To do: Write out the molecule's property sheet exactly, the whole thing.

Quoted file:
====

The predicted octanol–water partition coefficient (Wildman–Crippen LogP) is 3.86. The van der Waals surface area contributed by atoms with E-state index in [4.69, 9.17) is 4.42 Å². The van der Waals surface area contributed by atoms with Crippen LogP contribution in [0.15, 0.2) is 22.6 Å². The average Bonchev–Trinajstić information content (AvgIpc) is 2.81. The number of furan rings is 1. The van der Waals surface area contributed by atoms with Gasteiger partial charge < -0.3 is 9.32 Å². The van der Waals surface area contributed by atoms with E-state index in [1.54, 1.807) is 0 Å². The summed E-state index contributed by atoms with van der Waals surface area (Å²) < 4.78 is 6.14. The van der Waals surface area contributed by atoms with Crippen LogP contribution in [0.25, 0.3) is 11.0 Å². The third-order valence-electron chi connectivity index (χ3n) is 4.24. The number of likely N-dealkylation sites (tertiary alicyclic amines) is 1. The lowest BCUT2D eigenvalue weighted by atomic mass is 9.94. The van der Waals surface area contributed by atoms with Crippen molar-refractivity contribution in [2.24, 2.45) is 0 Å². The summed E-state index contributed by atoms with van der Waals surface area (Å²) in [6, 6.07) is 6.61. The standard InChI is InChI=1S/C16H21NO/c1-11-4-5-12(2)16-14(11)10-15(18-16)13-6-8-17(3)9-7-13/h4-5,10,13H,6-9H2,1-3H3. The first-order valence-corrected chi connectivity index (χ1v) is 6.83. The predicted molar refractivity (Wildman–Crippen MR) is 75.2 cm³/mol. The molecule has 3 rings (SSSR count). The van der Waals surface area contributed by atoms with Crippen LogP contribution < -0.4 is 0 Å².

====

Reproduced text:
The predicted octanol–water partition coefficient (Wildman–Crippen LogP) is 3.86. The van der Waals surface area contributed by atoms with E-state index in [4.69, 9.17) is 4.42 Å². The van der Waals surface area contributed by atoms with Crippen LogP contribution in [0.15, 0.2) is 22.6 Å². The average Bonchev–Trinajstić information content (AvgIpc) is 2.81. The number of furan rings is 1. The van der Waals surface area contributed by atoms with Gasteiger partial charge < -0.3 is 9.32 Å². The van der Waals surface area contributed by atoms with E-state index in [1.54, 1.807) is 0 Å². The summed E-state index contributed by atoms with van der Waals surface area (Å²) < 4.78 is 6.14. The van der Waals surface area contributed by atoms with Crippen LogP contribution in [0.25, 0.3) is 11.0 Å². The third-order valence-electron chi connectivity index (χ3n) is 4.24. The number of likely N-dealkylation sites (tertiary alicyclic amines) is 1. The lowest BCUT2D eigenvalue weighted by atomic mass is 9.94. The van der Waals surface area contributed by atoms with Crippen molar-refractivity contribution in [2.24, 2.45) is 0 Å². The summed E-state index contributed by atoms with van der Waals surface area (Å²) in [6, 6.07) is 6.61. The standard InChI is InChI=1S/C16H21NO/c1-11-4-5-12(2)16-14(11)10-15(18-16)13-6-8-17(3)9-7-13/h4-5,10,13H,6-9H2,1-3H3. The first-order valence-corrected chi connectivity index (χ1v) is 6.83. The predicted molar refractivity (Wildman–Crippen MR) is 75.2 cm³/mol. The molecule has 3 rings (SSSR count). The van der Waals surface area contributed by atoms with Crippen LogP contribution < -0.4 is 0 Å².